Dollmaking tips, how to create a little belly on your handmade doll.

One of the simplest way to add a little “extra” to your natural handmade cloth doll, is the addition of a pot belly. Wether is in the design of your pattern, or the way you stuff your doll, taking care to create the shape of a rounded belly makes your doll ultra special. It adds a certain charm and a bit of realism without getting too much into detail. Let's go about figuring out different ways you can achieve this.

Different ways to achieve a more rounded belly, dollmaking tips via Fig&me.

Now, I have to confess that I don’t always make a pot belly for my dolls. Some require it, some ask for it, but not all of them sport a round tummy. For me it depends on the personality of the doll I am creating. For example, if I am making a doll that is mirroring a rather small child, with a penchant for sweets then I would normally add the little rounded belly. If my doll is a more languid creature, all skin and bones, she would look very odd with a protruding belly. Mind you, is all in your perception, in the ideas you have about the doll you are creating. I encourage you to think of your doll personality, and to vary from time to time the addition of details, to keep your dolls interesting and unique.

Now, the simplest, most easy way to create a belly is to design it from the get go. Since I do use the same pattern for almost all my dolls, this is not necessarily how I do it, but we will cover that in the last part of this blog.

If you would like to have an overall view of why waldorf-style dolls are created the way they are made and a little about their philosophy, please head first over here:  

Creating dolls with slight differences to make them more unique, by Fig&me.

Creating a belly with pattern alteration

These come to mind as useful ideas in pattern alterations to create a belly for your doll:

  • Create a top centre dart to diminish the chest and therefore have more fabric around the middle/bottom part of your torso.
  • Add two mirrored darts around the mid-section, a little bit down from the waist, going from the side seams to the belly button (but with enough space in the middle to create a belly button and not have a full seam going across the belly). If you are to create this kind of darts, please make them curved so that you don’t end up sewing a rhomboid belly. The knit fabric will allow you a bit of leniency but it is much better to sew them in a circular fashion from the get go. This kind of darts but on the back piece of your torso, give you space to create a bum. If you decide to add darts to both patterns pieces, back and front, place them off-kilter so eliminate bulk in the seams and for a more pleasing look.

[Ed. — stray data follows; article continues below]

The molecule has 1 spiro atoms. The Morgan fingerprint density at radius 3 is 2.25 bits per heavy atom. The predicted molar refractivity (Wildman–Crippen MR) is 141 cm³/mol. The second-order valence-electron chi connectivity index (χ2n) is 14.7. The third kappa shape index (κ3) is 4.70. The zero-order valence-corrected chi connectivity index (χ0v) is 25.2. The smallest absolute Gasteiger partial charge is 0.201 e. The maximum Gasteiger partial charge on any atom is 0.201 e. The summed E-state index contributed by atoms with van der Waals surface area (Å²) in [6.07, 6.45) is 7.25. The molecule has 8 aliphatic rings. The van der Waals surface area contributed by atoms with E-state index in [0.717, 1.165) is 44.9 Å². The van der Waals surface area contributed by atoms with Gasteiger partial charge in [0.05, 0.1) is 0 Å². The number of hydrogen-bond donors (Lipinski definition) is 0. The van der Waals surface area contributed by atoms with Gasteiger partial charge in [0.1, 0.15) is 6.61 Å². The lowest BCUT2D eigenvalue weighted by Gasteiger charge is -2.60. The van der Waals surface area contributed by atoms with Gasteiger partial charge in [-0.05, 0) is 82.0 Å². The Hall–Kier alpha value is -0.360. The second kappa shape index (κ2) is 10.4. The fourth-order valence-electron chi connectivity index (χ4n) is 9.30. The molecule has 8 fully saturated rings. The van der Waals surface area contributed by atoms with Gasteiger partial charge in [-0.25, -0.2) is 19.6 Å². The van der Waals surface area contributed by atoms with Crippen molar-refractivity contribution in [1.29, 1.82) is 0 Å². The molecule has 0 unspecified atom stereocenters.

• Create a four-part torso so you will have two symmetrical pieces for the front, with a centre seam; and two identical pieces for the back as well. Now all these pieces could also have the addition of darts to create even more protrusion, it really depends on bow prominent you want to make the belly of your doll. But I think this is the way in which you can control the shape of the belly with more ease.

All the above recommendations require altering your doll pattern to have such level of detail and to allow you to stuff it into the shape you desire. Since I don’t want all my dolls to have protruding bellies, I only have darts on the back, because all my dolls do have a sculpted bum. 

Creating a sweet belly on your handmade doll,  by Fig and me.

Creating a belly by stuffing 

In order to achieve the belly when I need it, I create a second rolled ball of wool, as big as I need it and can get it inside, and then roll the entire torso as one big piece. When I stuff the doll head/spine/belly inside the sewn torso, it all takes shape. If you were to take the doll apart, you would find that it’s one piece. The head, torso, belly and bum, is all one chunk of wool. I do not stuff my torso with small pieces of wool, I roll the wool around the spine and added belly, and sculpt it with needle-felting techniques. It takes more time to do it this way, but I am able to create a small chest with a little waist, gentle sloping shoulders, and a pot belly with defined buttocks on the back, and still feels very firm to the touch. 

So there you have it. Those are the ways that come to mind when you are trying to create a protruding belly for your doll. I hope the photos and my explanationhave been of use, and if it’s still not very clear, just let me know in the comments and I will try to answer as best as possible. Also, if you have any more questions be sure to let me know so I can address them in the near future. Hope this gives your doll making some food for thought and you consider adding a belly here or there to your handmade doll.

Posted on May 22, 2015 and filed under dollmaking, tips + tricks.